CAMP RED CLOUD, South Korea — More than 10,500 U.S. military identification cards have been fraudulently used by South Korean cell-phone dealers, according to a confidential Department of the Army memo.

The memo, obtained by Stars and Stripes and dated Jan. 4, refers to an investigation by the Cyber Computer Unit (CCU) of the Korean National Police.

The CCU reported to the Camp Casey-based 19th Military Police Battalion (CID), 6th Military Police Group, that South Korean national cellular phone dealers near U.S. Army installations routinely copied U.S. soldiers’ IDs when they purchased a cell phone.

“Investigation by the CCU revealed the phone dealers were selling the identities of the soldiers to unscrupulous individuals who in turn initiated cell phone accounts with the soldiers’ identities,” the memo states. “This was done in an effort by these individuals to disguise their true identities from law enforcement.”

When reached for comment, CID refused to offer details on its memo.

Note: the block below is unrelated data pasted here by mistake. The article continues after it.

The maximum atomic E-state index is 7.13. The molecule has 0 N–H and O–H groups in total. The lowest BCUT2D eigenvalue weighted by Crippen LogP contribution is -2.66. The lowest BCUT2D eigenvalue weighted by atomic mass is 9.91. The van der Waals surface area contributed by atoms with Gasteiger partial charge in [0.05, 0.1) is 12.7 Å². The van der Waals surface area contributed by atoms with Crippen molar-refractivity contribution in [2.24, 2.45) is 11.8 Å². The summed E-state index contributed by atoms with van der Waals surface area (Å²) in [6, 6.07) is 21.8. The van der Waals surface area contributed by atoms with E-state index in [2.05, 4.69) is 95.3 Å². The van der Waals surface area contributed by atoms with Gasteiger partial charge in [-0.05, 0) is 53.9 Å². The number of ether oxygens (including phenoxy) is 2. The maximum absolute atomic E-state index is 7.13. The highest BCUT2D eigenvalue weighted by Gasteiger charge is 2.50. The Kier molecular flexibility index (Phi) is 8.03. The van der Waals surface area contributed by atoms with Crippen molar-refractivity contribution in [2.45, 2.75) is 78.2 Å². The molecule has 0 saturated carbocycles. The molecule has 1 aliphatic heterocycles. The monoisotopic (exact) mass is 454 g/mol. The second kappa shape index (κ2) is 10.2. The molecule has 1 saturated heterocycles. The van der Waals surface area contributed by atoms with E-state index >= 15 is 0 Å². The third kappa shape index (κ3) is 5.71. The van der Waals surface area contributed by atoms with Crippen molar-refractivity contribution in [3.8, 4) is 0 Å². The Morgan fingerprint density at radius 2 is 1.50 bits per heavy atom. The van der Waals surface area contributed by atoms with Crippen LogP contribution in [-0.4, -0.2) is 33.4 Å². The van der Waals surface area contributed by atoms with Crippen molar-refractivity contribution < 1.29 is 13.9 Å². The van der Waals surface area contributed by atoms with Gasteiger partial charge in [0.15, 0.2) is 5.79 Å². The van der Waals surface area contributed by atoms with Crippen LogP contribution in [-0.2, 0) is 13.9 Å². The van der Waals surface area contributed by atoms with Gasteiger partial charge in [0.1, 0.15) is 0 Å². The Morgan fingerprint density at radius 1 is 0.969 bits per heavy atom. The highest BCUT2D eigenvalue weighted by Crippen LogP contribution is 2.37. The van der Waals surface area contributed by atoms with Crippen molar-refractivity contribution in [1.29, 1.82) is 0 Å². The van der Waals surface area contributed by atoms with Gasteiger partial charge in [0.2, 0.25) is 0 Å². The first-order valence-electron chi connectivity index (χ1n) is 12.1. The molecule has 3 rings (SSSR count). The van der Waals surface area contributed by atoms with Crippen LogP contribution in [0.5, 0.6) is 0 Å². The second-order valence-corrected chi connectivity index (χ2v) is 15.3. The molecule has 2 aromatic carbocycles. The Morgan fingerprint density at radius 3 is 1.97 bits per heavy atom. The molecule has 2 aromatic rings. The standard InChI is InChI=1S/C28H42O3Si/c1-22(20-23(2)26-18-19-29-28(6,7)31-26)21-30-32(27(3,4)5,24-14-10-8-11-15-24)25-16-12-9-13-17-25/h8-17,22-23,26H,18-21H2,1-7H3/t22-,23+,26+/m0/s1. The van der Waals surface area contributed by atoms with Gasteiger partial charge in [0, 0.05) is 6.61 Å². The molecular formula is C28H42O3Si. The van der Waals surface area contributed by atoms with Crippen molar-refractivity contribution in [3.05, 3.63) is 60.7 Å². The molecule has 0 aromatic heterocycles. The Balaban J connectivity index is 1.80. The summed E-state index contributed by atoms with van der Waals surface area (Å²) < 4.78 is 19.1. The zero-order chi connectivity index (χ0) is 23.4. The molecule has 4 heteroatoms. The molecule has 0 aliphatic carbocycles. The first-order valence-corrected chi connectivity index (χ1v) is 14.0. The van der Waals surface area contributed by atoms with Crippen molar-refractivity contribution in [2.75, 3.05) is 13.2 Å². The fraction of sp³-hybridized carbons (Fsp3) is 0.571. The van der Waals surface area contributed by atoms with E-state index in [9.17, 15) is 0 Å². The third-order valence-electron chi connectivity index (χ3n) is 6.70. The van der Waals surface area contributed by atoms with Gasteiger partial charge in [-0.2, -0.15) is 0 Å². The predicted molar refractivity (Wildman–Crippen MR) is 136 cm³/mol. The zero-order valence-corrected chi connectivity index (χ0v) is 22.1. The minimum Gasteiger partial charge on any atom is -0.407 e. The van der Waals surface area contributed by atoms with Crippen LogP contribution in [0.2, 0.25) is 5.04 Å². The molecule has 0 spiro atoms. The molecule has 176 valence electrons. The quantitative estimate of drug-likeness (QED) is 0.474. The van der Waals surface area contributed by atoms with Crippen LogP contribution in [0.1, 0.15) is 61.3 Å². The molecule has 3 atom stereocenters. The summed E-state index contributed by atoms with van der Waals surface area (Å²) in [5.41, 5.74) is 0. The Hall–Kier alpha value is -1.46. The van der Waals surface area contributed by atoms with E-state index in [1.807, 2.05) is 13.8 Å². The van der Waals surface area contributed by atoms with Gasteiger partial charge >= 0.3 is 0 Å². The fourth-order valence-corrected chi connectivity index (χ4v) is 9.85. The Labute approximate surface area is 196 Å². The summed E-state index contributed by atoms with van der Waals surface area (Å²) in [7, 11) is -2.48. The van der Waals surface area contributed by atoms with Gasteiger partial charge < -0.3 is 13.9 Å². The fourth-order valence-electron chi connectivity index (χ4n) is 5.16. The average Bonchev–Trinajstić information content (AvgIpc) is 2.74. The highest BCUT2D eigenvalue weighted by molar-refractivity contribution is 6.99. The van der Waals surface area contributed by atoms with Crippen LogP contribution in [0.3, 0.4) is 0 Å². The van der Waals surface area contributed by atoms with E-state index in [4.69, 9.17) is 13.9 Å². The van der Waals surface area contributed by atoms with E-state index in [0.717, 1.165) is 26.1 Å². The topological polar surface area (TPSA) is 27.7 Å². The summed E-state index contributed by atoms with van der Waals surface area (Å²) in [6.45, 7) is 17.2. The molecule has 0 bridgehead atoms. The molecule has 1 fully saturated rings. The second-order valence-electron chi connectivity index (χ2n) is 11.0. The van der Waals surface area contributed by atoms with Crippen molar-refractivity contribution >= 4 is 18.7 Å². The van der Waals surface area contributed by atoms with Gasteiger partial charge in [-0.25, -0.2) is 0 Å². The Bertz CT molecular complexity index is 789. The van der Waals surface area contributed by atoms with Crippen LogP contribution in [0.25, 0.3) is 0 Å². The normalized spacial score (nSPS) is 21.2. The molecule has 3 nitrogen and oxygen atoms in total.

“For the past two years CCU identified approximately 10,500 ID cards, all belonging to U.S. soldiers throughout South Korea that were fraudulently used by the phone dealers, of which about 85 percent of the 10,500 victims (8,400) were identified as soldiers in Area I,” the memo continued.

Because the case is still under investigation, the Korean Police Department said it would not release any further details.

The 2nd Infantry Division, which occupies bases in Area I, referred questions about how the problem occurred, what would be done about it and whether it was a force-protection concern to U.S. Forces Korea public affairs. A USFK spokeswoman did not supply comment.

The memo recommends soldiers be made aware that they should not release a copy of their ID card to any off-post business.

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Seth Robson is a Tokyo-based reporter who has been with Stars and Stripes since 2003. He has been stationed in Japan, South Korea and Germany, with frequent assignments to Iraq, Afghanistan, Haiti, Australia and the Philippines.

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